TAIPEI- Taiwanese President Tsai Ing-wen left for a trip to the United States and the Caribbean on Thursday, warning that democracy must be defended and Taiwan faced threats from “overseas forces”, in a veiled reference to mainland China.
Beijing, which claims the self-ruled and democratic Taiwan as its own and views the island as a wayward province, has called on the US not to allow Tsai to transit there on her overseas tour.
Tsai’s time in the US will be unusually long, as normally she spends just a night at a time on transit stops.
She is spending four nights there in total, two nights on her way to visit four Caribbean allies and two nights on the way back. Tsai will go to New York on her way there, and then is expected to stop in Denver on the way back.
The US State Department has said there has been no change in the US’ one-China policy, under which Washington officially recognises Beijing and not Taipei, while assisting Taiwan.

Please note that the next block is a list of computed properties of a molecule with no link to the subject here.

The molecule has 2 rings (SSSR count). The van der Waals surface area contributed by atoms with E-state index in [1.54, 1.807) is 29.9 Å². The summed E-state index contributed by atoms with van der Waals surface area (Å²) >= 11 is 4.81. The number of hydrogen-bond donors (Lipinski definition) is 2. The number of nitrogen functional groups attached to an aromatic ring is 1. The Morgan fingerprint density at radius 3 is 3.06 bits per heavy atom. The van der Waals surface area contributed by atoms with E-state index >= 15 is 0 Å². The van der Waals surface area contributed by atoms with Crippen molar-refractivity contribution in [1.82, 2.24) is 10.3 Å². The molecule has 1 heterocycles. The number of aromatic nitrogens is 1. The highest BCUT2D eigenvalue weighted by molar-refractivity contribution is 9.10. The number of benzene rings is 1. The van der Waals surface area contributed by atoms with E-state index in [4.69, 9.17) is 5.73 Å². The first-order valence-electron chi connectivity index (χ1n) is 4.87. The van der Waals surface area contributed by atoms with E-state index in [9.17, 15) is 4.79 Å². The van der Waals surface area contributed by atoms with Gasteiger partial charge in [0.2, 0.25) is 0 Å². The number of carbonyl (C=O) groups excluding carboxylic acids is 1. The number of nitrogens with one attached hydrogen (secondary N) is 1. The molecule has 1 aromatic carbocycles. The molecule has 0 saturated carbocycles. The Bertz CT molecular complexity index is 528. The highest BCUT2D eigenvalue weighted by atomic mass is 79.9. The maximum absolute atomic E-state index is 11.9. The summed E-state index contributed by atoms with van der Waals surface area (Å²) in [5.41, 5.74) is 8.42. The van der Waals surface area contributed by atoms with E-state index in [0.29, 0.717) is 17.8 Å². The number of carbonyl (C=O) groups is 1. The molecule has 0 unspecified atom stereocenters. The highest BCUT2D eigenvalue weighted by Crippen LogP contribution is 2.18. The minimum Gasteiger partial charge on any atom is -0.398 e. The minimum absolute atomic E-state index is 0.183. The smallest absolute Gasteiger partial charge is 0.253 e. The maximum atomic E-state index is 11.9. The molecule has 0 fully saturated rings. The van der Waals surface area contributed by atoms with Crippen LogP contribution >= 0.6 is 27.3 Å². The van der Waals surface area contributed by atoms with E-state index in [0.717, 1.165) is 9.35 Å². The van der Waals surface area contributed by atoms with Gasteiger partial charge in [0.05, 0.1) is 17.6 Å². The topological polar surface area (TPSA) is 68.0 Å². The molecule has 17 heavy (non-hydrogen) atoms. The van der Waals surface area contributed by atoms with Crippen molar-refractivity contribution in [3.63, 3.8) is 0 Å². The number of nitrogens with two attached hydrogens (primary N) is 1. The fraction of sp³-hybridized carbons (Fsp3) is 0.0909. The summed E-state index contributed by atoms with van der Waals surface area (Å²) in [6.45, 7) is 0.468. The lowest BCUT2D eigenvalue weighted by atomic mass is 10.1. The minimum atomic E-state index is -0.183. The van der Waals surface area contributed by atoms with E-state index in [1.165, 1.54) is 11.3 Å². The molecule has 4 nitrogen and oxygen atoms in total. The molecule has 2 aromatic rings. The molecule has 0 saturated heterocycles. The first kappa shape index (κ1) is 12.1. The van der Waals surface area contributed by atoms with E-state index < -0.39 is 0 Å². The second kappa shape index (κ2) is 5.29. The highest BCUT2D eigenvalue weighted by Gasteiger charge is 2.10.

Speaking at Taipei’s main international airport at Taoyuan, Tsai said she would share the values of freedom and transparency with Taiwan’s allies, and was looking forward to finding more international space for Taiwan.
“Our democracy has not come easily, and is now facing threats and infiltration from overseas forces,” Tsai said, without naming any such force.
“These challenges are also common challenges faced by democracies all over the world. We will work with countries with similar ideas to ensure the stability of the democratic system.”
Tsai, who faces re-election in January, has repeatedly called for international support to defend Taiwan’s democracy in the face of the mainland’s threats.
Beijing has regularly sent military aircraft and ships to circle Taiwan on drills in the past few years.
Tsai last went to the United States in March, stopping over in Hawaii at the end of a Pacific tour.
Seeking to bolster Taiwan’s defences, the US this week approved an arms sale worth an estimated US$2.2 billion to Taiwan, despite Beijing’s criticism of the deal.
Taipei has been trying to shore up its diplomatic alliances amid pressure from mainland China, which has been whittling down its few remaining diplomatic allies, especially in the Caribbean and Latin America.
Aside from the United States, Tsai will be visiting St Vincent and the Grenadines, St Lucia, St Kitts and Nevis, and Haiti.
Taipei now has formal ties with only 17 countries, almost all small nations in Central America and the Pacific.